Fascinatingly still today the sun could be a very powerful axion source in next proximity to earth, continuously generating new axions in Primakoff conversions of photons in the strong electric fields of its core. Such axions preserve partly the black body energy spectrum of the photons in the sun due to the high density in the solar core and the very same spectrum is restored in a second Primakoff conversion in the strong electromagnetic field in the laboratory. It is this particular process which plays the key role for the CAST collaboration to identify axions.
CAST exploits the helioscope technique using a decommissioned prototype magnet built for LHC that provides two counter-directed dipole fields up to 9 T each. Here solar axions could be converted back to X-ray photons utilizing the coherent Primakoff mechanism. The magnet is mounted on a movable platform that allows for tracking the Sun during 1.5 hours respectively every morning and evening. It comprises two magnetic bores of 43 mm diameter and 9.26 m length and is equipped with X-ray detectors placed at the bore ends. A unique feature of the CAST experiment are two X-ray telescopes.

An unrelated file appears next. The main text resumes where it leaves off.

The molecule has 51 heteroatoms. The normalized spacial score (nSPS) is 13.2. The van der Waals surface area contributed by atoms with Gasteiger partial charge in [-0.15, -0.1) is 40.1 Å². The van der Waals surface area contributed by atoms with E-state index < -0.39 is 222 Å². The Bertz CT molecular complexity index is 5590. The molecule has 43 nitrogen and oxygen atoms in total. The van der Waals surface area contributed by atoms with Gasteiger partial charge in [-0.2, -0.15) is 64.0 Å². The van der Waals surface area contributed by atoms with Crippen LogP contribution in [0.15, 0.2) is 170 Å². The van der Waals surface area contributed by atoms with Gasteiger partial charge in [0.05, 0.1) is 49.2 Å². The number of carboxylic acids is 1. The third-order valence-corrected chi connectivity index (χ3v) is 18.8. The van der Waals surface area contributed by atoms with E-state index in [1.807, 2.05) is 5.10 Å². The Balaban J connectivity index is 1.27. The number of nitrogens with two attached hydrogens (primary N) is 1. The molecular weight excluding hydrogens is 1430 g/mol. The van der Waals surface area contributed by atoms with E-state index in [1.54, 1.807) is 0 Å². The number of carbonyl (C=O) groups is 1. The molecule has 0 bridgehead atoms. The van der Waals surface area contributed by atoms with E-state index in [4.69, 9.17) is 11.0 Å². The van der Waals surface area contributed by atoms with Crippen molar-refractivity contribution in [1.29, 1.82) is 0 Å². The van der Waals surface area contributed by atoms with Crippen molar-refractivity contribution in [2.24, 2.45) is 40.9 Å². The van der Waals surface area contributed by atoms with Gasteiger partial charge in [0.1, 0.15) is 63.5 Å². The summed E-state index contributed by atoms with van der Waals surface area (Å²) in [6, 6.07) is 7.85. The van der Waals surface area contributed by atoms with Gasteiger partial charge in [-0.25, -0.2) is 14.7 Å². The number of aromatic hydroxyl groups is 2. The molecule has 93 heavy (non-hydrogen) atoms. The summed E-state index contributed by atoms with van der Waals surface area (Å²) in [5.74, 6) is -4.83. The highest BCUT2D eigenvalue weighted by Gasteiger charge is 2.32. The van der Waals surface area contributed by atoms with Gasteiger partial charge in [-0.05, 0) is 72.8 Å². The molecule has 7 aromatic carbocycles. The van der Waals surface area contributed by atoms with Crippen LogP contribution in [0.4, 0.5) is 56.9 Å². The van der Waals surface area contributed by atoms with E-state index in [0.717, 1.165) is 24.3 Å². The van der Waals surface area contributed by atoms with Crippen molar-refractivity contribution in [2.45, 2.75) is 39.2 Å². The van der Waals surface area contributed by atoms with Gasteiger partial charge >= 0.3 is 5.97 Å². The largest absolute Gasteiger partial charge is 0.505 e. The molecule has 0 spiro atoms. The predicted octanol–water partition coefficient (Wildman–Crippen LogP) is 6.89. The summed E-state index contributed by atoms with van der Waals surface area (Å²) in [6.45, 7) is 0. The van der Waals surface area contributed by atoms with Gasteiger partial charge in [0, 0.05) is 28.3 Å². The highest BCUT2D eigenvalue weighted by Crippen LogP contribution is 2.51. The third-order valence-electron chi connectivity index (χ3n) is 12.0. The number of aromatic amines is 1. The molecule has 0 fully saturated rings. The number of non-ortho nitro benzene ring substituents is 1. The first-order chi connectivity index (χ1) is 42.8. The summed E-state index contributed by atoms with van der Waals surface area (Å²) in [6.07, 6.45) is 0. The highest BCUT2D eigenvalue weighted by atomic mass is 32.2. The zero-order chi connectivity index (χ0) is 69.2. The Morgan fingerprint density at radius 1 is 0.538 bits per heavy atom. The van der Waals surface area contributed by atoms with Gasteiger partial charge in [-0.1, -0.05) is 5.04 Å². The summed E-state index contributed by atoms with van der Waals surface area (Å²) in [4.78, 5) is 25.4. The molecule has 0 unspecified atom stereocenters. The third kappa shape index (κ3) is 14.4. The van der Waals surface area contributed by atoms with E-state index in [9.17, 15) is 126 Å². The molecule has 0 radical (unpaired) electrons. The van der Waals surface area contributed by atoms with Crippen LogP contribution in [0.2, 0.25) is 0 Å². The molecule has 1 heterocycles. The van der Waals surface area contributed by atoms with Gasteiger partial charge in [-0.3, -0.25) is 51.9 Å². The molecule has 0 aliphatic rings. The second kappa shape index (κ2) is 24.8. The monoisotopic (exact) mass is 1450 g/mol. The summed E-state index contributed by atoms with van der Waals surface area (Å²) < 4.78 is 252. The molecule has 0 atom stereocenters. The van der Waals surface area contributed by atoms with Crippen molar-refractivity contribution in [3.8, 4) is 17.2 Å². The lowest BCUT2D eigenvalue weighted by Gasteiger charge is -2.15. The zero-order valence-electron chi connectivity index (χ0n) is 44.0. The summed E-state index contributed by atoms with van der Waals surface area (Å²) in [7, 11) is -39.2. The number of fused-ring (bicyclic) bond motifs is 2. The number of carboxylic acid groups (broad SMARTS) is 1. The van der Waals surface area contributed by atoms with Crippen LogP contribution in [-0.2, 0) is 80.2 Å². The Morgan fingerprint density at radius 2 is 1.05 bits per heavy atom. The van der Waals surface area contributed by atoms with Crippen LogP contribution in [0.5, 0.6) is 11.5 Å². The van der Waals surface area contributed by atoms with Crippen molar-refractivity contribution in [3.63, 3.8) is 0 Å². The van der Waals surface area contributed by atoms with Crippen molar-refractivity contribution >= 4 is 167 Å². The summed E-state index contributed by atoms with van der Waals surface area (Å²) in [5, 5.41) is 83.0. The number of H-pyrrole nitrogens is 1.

The use of the two Wolter type-I X-ray telescopes in axion detection is one of the innovations of CAST. It offers the formidable benefit to measure both signal and background simultaneously with the same detector. Therefore systematic uncertainties caused by variations in photon detection efficiencies in the background subtraction can be reduced considerably. At CAST both telescopes are installed on the Sunrise side of the magnet and focus the magnet aperture by a factor of 150 to a spot of a few millimeters on the photon detector side.